Main benefits to the players seem to be the simple pleasure of pushing an empty trolley around a supermarket. There seems to be a pleasure in doing the opposite of what is expected in such a situation and of course, the activity is entirely free. Once, a store assistant described the activity which she was finding strange down a telephone to a manager as 'Well, they're not shopping properly.'

Nick Kaye in his book Site-Specific art defines site-specificity as a concern for an exchange between a work of art and a specific place. This exchange is essential and a site-specific work needs to be self-aware that this exchange is taking place. The exchange in the Vacuum Cleaner trolley piece exists on the level of behaviour, and the shop assistant's remarks above point to and materialize the behaviour expected in supermarkets. This enmeshing of embodied behaviour in a specific site is highly political as it goes some way to 'writing over' normative consumer behaviour with another kind of behaviour that affects the 'performers' (who take the risk of behaving abnormally in a highly regulated space) and the real shoppers who witness this deviant, elegant behaviour.

The Vacuum Cleaner has also performed the Praying to Products meme many times in large stores up and down the country. This intervention works something like this.

Performers walk into the store, some stay on the ground floor and the rest disperse throughout the store. Some go up three lots of escalators to the home and soft furnishings department on the top floor. At 2.45pm the cries start breaking out all over the store. 'We give thanks to you Selfridges, for the opportunity to consume and consume and buy all I need. And when I'm lost, You give me needs so that I know what I need. You are my guiding light, the way, my path. You are almighty, all-powerful, you give my life meaning.' Some prayers are small and silent in corners of the store. A shopper might stumble across a kneeling body whispering words of adoration. 'Selfridges you fulfil me, come into my life again.' Bodies moving up and down escalators. 60 voices. This unexpected behaviour is deemed unacceptable by the shop's management. Security guards rush from one outbreak to another, ejecting some, but confused when the voices stop in one area and break out in another. 'Hallelujah! Praise be to Selfridges the almighty. You are my lord, I worship you who have saved me from the obscurity of not knowing my purpose in life.' Shoppers stop shopping, product in hand, staring at the bodies. 'Let us hold hands together, brothers and sisters, and raise our voices in thanks to the almighty, amen'
The performers leave when asked to by the security guards. This intervention can provoke the following sensations and responses in the performers; extreme elation, pleasure from endorphins in a post-adrenaline rush, solidarity with other performers, necessity to talk excitedly, desire to talk to strangers, a heightened sense of physical awareness, abounding energy, a propensity for laughter, feelings of invincibility and being untouched by the stresses of urban life and the disenfranchisement of the political system, a sense that every action makes a difference, an acceptance of one's self and one's life, a general sense of optimism.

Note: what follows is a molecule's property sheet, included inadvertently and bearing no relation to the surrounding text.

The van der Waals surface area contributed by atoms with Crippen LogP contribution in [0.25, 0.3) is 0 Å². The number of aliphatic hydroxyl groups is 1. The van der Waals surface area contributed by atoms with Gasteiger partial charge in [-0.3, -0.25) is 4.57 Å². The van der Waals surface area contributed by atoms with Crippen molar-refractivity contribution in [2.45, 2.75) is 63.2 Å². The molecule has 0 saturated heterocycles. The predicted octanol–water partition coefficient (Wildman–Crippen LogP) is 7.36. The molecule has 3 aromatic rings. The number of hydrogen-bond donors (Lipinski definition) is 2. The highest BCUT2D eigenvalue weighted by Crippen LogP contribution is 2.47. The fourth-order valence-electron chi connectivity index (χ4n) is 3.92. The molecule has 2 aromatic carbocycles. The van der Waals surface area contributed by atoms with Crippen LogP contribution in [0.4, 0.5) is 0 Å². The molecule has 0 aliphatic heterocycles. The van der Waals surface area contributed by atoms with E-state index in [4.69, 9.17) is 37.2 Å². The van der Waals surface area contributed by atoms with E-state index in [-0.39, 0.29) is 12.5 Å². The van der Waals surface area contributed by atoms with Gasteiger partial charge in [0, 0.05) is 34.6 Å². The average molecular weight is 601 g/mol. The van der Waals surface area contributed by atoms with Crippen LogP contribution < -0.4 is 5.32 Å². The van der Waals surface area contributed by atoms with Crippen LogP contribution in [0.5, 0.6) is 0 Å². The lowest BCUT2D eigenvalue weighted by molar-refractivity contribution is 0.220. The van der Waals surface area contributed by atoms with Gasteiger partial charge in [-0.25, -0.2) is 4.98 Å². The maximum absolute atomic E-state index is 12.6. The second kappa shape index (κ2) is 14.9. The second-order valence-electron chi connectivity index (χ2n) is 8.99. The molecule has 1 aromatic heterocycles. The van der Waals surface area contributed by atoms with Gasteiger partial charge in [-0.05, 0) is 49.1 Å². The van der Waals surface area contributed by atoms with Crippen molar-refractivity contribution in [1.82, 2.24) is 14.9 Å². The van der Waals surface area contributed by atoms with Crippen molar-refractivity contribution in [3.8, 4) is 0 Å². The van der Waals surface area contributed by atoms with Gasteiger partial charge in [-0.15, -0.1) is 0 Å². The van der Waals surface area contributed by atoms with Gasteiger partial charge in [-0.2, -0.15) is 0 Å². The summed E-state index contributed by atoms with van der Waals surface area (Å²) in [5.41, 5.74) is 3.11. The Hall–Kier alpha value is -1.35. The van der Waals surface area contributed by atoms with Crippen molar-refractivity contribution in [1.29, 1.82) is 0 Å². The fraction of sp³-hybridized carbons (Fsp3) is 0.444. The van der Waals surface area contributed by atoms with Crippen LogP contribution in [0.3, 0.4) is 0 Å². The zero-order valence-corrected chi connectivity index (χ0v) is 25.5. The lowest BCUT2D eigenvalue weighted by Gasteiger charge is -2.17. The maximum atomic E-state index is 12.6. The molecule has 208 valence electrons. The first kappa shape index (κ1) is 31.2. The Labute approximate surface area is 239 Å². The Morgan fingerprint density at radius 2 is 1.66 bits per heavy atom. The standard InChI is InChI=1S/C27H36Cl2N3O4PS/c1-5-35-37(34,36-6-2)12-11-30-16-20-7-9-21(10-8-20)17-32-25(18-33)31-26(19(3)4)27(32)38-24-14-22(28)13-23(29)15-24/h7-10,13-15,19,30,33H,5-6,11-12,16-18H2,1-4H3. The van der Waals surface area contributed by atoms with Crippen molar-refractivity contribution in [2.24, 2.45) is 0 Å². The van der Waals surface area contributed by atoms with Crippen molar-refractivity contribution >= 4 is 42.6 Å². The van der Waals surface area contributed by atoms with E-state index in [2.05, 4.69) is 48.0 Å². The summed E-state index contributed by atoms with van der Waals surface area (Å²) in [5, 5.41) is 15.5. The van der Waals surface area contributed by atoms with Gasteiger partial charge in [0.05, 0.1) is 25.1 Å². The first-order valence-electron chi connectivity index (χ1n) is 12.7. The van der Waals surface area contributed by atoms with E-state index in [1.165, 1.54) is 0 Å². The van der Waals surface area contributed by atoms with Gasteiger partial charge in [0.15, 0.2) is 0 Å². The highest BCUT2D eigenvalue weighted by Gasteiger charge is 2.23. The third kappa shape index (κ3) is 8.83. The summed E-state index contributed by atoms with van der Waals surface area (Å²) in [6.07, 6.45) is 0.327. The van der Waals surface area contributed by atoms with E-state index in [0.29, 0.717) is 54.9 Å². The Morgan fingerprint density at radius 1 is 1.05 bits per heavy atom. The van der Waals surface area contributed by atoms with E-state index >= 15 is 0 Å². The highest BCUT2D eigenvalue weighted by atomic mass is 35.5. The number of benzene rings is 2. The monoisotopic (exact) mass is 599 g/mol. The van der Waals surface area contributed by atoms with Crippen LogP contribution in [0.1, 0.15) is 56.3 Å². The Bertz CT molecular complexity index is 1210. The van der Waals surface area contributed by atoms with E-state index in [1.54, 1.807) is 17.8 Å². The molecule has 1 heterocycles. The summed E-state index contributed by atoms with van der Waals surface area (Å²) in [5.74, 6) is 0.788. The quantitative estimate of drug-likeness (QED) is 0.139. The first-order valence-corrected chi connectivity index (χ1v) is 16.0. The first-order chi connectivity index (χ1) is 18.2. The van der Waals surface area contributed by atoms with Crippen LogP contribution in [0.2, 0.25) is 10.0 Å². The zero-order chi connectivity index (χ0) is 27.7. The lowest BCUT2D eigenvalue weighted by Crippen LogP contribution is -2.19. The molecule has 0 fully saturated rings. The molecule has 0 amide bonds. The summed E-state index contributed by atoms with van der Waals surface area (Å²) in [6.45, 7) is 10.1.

Art creating such a physiological response is a result of the placing the body in a particular site, performing a particular action. Judith Butler's consideration of Althusserian interpellation as being non-totalitarian is relevant here (see The Psychic Life of Power). Lapses in interpellation can be forced and temporary, caused by taking drugs, listening to music, dancing/clubbing, or by this form of intervention into the public space, whose lapse is experienced for the participants through the sensations listed. Such interventions affect the way that the site is then experienced by those who witness the action and they lodge themselves in the memories of these witnesses who contribute to a viral reporting on the event to their friends and families. The authority of the official discourse of consumerism is unbalanced, confused and corrupted as another voice is heard.

From a post-colonial perspective concerned with race and identity, Homi Bhabha's account of the subject formations possible for black peoples outlines how it is 'possible ... to redeem the pathos of cultural confusion into a strategy of political subversion', by utilizing 'ambivalent identification' or 'self-conscious masking' as a cultural artifice to denote difference. For Bhabha, the adoption of a mask in the formation of a performative agency has the effect of unsettling notions of real identity. He continues that 'mimicry, hybridity, sly civility ... this liminal moment of identification – eluding resemblance – produces a subversive strategy of subaltern agency that negotiates its own authority'. The Vacuum Cleaner's intervention into the urban space gains such an authority in the experience of the participants, in the response from the authorities within the store and in the witnessing by shoppers. For those stultified by capitalism and consumerism, the 'mimicry, hybridity and sly civility' of the praying to products action is a strategy for beating back, even if temporarily, the oppressive interpellation that hails us all to support a consumer-oriented society.